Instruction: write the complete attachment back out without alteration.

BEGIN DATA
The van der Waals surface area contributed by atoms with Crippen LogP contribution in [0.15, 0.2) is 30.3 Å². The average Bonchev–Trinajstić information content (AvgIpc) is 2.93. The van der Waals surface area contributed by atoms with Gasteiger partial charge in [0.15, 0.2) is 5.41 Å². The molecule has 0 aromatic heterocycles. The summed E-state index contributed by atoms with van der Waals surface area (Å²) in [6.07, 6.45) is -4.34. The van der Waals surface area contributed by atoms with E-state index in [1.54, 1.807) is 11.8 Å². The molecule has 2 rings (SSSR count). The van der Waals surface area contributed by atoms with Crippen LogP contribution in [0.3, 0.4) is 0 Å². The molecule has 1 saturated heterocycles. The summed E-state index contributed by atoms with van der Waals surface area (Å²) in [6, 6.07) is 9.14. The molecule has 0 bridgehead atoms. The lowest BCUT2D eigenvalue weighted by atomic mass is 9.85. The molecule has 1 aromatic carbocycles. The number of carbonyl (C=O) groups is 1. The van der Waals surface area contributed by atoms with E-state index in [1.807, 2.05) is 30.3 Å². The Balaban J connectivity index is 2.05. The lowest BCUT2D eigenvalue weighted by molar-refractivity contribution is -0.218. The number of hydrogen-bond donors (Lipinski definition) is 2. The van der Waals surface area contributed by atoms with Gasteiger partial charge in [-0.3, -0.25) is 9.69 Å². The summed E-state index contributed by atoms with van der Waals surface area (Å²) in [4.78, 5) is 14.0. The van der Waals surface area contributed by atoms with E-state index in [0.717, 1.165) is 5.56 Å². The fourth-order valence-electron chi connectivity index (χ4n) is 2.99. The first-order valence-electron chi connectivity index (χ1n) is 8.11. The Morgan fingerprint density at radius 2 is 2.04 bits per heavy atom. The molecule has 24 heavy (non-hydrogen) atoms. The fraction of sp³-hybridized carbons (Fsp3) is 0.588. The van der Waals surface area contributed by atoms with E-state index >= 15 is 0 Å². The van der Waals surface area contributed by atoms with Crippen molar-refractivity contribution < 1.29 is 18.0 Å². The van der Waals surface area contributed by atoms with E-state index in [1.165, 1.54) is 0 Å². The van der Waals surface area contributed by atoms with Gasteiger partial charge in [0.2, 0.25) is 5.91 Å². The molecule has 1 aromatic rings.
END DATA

The van der Waals surface area contributed by atoms with Crippen LogP contribution in [0.15, 0.2) is 30.3 Å². The average Bonchev–Trinajstić information content (AvgIpc) is 2.93. The van der Waals surface area contributed by atoms with Gasteiger partial charge in [0.15, 0.2) is 5.41 Å². The molecule has 0 aromatic heterocycles. The summed E-state index contributed by atoms with van der Waals surface area (Å²) in [6.07, 6.45) is -4.34. The van der Waals surface area contributed by atoms with E-state index in [1.54, 1.807) is 11.8 Å². The molecule has 2 rings (SSSR count). The van der Waals surface area contributed by atoms with Crippen LogP contribution in [0.3, 0.4) is 0 Å². The molecule has 1 saturated heterocycles. The summed E-state index contributed by atoms with van der Waals surface area (Å²) in [6, 6.07) is 9.14. The molecule has 0 bridgehead atoms. The lowest BCUT2D eigenvalue weighted by atomic mass is 9.85. The molecule has 1 aromatic carbocycles. The number of carbonyl (C=O) groups is 1. The van der Waals surface area contributed by atoms with E-state index in [1.807, 2.05) is 30.3 Å². The Balaban J connectivity index is 2.05. The lowest BCUT2D eigenvalue weighted by molar-refractivity contribution is -0.218. The number of hydrogen-bond donors (Lipinski definition) is 2. The van der Waals surface area contributed by atoms with Gasteiger partial charge in [-0.3, -0.25) is 9.69 Å². The summed E-state index contributed by atoms with van der Waals surface area (Å²) in [4.78, 5) is 14.0. The van der Waals surface area contributed by atoms with E-state index in [0.717, 1.165) is 5.56 Å². The fourth-order valence-electron chi connectivity index (χ4n) is 2.99. The first-order valence-electron chi connectivity index (χ1n) is 8.11. The Morgan fingerprint density at radius 2 is 2.04 bits per heavy atom. The molecule has 24 heavy (non-hydrogen) atoms. The fraction of sp³-hybridized carbons (Fsp3) is 0.588. The van der Waals surface area contributed by atoms with E-state index >= 15 is 0 Å². The van der Waals surface area contributed by atoms with Crippen molar-refractivity contribution < 1.29 is 18.0 Å². The van der Waals surface area contributed by atoms with E-state index in [1.165, 1.54) is 0 Å². The van der Waals surface area contributed by atoms with Gasteiger partial charge in [0.2, 0.25) is 5.91 Å². The molecule has 1 aromatic rings.